The chief executive of popular student discount site UNiDAYS has strongly denied claims made against him in an anonymous online petition.
More than 750 people have signed a letter accusing Josh Rathour, who set up the company in 2011, of sexual harassment and bullying.
The allegations were made on Organise, a campaign website that hosted a petition against the boss of Ted Baker.
A spokesperson for Mr Rathour said he "would welcome any investigation".
A statement from UNiDAYS said the company would be conducting an investigation in the new year "to establish the facts".
The firm, which offers money off clothes, gadgets, music, transport and food has grown into a global brand.
The site, and accompanying app, both marketed at "Generation Z," boasts 10 million members.
Its many partners include Adidas, Asos, Microsoft, Nike and Topshop.
The petition, which was published on Saturday, claims inappropriate behaviour at UNiDAYS was "rife and wholly unchecked".
It also alleges that some staff were made to sign so-called "gagging orders" - effectively banning them from disclosing their grievances.
UNiDAYS' human resources team, it adds, "wilfully ignored reports of harassment".
A spokesperson for Mr Rathour said he was "confident any investigation will not find any truth in the allegations about his behaviour at work".
The spokesperson added that the culture at UNiDAYS was inclusive and respectful and that half the line managers were female.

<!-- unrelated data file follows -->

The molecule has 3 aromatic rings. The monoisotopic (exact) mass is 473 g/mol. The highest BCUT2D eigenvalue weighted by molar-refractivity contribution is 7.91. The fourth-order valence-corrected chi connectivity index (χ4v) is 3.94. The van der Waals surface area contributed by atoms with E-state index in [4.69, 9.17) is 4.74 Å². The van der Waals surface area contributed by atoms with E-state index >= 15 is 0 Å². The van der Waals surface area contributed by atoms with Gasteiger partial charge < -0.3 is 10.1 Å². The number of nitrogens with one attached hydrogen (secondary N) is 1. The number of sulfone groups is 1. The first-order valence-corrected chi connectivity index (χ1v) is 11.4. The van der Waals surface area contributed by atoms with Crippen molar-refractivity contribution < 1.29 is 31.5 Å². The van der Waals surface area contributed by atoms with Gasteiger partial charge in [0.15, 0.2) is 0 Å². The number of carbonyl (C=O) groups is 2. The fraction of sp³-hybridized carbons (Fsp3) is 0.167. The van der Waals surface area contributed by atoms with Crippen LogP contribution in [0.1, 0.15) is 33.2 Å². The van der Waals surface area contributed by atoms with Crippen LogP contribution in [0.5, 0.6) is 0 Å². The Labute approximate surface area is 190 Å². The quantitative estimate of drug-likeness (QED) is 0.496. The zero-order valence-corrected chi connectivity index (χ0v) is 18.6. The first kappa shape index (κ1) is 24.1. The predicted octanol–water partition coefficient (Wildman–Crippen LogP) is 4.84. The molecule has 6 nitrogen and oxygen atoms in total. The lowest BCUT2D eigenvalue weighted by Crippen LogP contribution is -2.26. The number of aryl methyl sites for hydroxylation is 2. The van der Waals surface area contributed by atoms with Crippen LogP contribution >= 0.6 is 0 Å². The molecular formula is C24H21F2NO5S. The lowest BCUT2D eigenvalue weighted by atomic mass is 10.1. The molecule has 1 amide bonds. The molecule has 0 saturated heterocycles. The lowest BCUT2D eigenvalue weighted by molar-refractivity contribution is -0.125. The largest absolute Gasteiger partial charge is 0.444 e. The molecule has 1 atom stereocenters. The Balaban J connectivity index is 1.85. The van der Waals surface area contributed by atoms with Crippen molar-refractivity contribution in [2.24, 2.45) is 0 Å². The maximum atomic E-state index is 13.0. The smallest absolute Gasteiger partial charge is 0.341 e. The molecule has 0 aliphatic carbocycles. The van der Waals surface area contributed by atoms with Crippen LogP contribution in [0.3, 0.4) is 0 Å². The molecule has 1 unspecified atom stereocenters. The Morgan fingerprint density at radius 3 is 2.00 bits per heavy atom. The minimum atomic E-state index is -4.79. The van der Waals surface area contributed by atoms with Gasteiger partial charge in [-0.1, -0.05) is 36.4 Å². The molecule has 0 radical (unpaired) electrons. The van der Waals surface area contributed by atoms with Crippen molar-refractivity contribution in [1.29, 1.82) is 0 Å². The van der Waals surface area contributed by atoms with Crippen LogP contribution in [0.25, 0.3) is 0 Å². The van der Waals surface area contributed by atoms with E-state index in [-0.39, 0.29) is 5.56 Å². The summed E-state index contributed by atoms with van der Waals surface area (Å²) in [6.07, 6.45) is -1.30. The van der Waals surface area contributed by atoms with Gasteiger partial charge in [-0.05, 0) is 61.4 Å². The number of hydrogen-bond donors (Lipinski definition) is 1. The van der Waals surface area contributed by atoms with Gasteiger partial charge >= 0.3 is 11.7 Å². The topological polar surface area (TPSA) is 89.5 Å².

A source close to the firm claimed none of the allegations detailed in the petition had officially been put to the company.
Mr Rathour, 36, has been celebrated for his entrepreneurship.
His firm, which is headquartered in Nottingham, has offices in London, New York and Sydney, and employs more than 250 people worldwide.
In 2015, UNiDAYS was crowned Digital Business of the Year.
Allegations of harassment at the company had appeared on the workplace review site Glassdoor, but have since been removed.
Nat Whalley, the founder of Organise which is hosting the current petition, said it was started by a group of former UNiDAYS employees.
She says they were inspired by a similar petition against Ray Kelvin, the founder of Ted Baker, calling for an end to "forced hugging" and a culture of harassment.
Mr Kelvin has now taken a leave of absence while the company conducts an independent external investigation into the claims.